Hello, thank you for popping in. I'm sorry that I've been away for longer than I intended. Sometimes, things get away from me. I hope the wind, rain and storms haven't swept you too far away. I have been hunkering down with books and yarn and trying not to look outside the window.
Visiting Shipton a few weeks ago reminded me how much of Shropshire's traditional wealth was derived from the Medieval wool trade - Shipton means "sheep town" and there is a large hall there, built in the sixteenth century. Returning home, I went to the shelf where I keep the books from my childhood and reached down The Wool-Pack by Cynthia Harnett. It has sat on a shelf unopened for about forty years and I felt the time had come to read it again. A few years ago I culled my childhood books and sent some of them to a charity shop but this one survived the cull because although I only read it once, when I was about thirteen years old, I remembered that it was a good story and that I had learned a lot about the wool trade from it.
Do you know this book? It is set in the Cotswolds in 1493 when Henry VII was on the English throne. The central character, Nicholas Fetterlock, is fourteen years old, the son of a wool merchant who is a member of the Wool Staple and, in the best tradition of my beloved Famous Five and Scooby Doo and his gang, Nicholas and his friends have to outwit some villainous adults and save the day. Along the way we learn a great deal about fifteenth century domestic life and how the wool trade operated. Rather than being a straightforward children's novel, I think this is a history book aimed at children. I enjoyed all of that as I reread it - well, the historical detail more than the plot, but after all, I am no longer a child.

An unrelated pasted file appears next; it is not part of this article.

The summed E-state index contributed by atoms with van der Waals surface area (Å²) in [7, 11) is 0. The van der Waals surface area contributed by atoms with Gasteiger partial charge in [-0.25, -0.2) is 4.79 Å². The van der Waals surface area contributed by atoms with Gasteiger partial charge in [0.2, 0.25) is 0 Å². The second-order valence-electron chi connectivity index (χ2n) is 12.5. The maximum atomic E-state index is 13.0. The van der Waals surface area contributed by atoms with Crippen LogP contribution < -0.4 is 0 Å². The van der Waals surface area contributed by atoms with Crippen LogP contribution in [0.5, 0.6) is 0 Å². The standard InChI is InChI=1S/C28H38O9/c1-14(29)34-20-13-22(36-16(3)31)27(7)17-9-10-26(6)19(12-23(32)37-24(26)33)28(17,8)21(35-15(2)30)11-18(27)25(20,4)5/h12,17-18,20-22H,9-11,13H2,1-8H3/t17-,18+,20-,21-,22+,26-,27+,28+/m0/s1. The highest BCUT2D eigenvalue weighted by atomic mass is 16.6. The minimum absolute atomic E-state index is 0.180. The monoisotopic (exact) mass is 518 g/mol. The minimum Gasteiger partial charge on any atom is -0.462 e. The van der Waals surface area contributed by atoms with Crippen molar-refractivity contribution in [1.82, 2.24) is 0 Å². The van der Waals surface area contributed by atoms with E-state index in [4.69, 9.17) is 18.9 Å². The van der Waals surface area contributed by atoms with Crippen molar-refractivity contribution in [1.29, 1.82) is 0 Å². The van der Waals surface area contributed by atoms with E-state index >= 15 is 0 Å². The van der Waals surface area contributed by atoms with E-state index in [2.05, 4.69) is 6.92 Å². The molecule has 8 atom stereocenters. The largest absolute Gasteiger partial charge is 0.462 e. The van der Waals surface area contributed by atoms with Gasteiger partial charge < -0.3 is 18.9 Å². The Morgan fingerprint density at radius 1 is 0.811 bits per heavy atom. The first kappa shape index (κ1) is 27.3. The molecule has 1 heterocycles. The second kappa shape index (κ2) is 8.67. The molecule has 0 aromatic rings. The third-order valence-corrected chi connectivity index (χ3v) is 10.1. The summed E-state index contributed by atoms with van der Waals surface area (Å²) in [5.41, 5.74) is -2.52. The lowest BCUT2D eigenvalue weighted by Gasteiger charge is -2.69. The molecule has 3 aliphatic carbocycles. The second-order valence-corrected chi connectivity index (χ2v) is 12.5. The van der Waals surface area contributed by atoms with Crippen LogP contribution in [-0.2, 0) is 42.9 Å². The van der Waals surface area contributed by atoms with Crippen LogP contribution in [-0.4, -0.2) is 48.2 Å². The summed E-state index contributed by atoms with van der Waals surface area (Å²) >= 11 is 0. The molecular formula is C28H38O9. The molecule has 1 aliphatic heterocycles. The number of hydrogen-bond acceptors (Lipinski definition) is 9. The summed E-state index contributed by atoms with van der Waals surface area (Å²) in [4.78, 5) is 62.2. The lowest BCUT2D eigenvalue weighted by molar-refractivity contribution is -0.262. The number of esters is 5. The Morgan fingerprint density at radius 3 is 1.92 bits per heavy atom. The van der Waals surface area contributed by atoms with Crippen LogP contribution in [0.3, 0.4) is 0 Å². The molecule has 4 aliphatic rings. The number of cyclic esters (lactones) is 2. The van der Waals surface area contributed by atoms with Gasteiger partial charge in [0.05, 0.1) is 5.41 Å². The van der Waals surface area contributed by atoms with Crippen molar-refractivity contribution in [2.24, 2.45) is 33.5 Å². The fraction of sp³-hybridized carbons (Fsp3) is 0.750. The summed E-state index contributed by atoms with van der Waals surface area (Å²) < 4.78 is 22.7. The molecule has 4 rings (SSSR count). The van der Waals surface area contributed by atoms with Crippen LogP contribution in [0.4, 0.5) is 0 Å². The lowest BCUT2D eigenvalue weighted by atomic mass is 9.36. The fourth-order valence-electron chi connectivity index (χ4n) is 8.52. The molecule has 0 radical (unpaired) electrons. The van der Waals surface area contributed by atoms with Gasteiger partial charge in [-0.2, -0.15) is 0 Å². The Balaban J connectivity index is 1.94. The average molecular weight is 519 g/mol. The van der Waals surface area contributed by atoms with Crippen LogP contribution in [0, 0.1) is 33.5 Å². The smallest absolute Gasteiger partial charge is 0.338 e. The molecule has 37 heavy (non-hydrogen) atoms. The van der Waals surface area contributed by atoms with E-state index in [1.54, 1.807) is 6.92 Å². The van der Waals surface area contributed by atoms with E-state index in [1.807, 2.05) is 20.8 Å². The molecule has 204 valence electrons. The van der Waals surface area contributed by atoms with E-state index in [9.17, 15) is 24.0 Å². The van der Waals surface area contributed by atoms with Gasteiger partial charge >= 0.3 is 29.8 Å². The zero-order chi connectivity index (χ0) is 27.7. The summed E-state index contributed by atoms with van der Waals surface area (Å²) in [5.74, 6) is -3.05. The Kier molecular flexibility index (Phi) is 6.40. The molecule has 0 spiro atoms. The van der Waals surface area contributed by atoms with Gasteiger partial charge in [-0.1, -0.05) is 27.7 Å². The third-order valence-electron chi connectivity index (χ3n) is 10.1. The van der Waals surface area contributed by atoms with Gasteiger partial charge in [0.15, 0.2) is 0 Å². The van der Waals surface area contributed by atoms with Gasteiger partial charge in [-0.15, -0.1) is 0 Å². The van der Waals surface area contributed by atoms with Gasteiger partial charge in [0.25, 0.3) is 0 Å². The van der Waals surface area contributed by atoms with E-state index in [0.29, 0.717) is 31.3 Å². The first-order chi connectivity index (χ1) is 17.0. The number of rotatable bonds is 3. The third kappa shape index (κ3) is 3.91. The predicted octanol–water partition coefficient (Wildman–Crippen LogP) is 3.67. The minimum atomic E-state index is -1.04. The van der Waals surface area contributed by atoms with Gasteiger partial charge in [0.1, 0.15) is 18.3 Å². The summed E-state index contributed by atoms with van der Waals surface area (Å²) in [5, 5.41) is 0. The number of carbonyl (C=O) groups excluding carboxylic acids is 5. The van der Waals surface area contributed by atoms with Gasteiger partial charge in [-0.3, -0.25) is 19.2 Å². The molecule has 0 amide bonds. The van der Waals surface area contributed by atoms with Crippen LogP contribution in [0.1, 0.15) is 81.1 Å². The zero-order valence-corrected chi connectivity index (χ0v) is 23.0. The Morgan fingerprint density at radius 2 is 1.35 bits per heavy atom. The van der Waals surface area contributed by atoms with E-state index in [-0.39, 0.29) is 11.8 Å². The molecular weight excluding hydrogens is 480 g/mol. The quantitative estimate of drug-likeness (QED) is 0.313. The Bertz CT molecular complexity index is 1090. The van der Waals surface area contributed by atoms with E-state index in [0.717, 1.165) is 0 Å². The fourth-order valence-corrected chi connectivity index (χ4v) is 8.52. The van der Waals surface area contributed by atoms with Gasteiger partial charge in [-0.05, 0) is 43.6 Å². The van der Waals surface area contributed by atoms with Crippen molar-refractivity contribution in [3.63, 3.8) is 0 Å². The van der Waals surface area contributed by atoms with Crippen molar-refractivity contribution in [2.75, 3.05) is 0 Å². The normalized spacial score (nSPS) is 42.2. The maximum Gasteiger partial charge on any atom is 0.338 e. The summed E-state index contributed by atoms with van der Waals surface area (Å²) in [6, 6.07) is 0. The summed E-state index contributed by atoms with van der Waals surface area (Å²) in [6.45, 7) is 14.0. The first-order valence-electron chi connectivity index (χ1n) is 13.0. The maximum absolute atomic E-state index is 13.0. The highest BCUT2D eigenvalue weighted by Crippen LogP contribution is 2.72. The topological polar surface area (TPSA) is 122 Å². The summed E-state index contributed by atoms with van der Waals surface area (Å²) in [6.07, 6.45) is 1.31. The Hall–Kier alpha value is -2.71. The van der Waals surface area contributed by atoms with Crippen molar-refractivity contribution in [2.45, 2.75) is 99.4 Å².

However, having said all that, the thing which makes this book special is that it really is about more than the actual text. Cynthia Harnett, the author, studied at the Chelsea School of Art and the artwork on the cover is her own. I think it is perfect, scenes from the story in a restrained colour palette and simple style which evoke the fifteenth century setting.
If I take off the dust jacket (which is in almost perfect condition because when it came to books, I was a very careful child) you can see the cover with its image of a pack horse, laden with sarplers of wool, embossed into the front.
Open the cover and you will find a beautifully drawn map of the places involved in the story, tracing the route from Burford to Southampton and the Isle of Wight. The same map is replicated on the endpapers, too. As I read the story I found these maps very helpful.
Throughout the book there are simple but detailed line drawings which enhance the reader's understanding of fifteenth century life. For example, have you ever wondered how men kept their hose from falling down before they had elastic (I'm serious, don't laugh!)? Cynthia describes this as Nicholas gets dressed and then she gives us a little drawing. I found these drawings delightful and at the end of the book, she tells us where she found the inspiration for some of them.
So, if you happen to come across a copy of this book and you know a serious child who is interested in history, I urge you to buy it for her or him - or if you are that grown-up child, buy it for yourself. It's a bit of a gem.
See you soon, honestly.
Love, Mrs Tiggywinkle x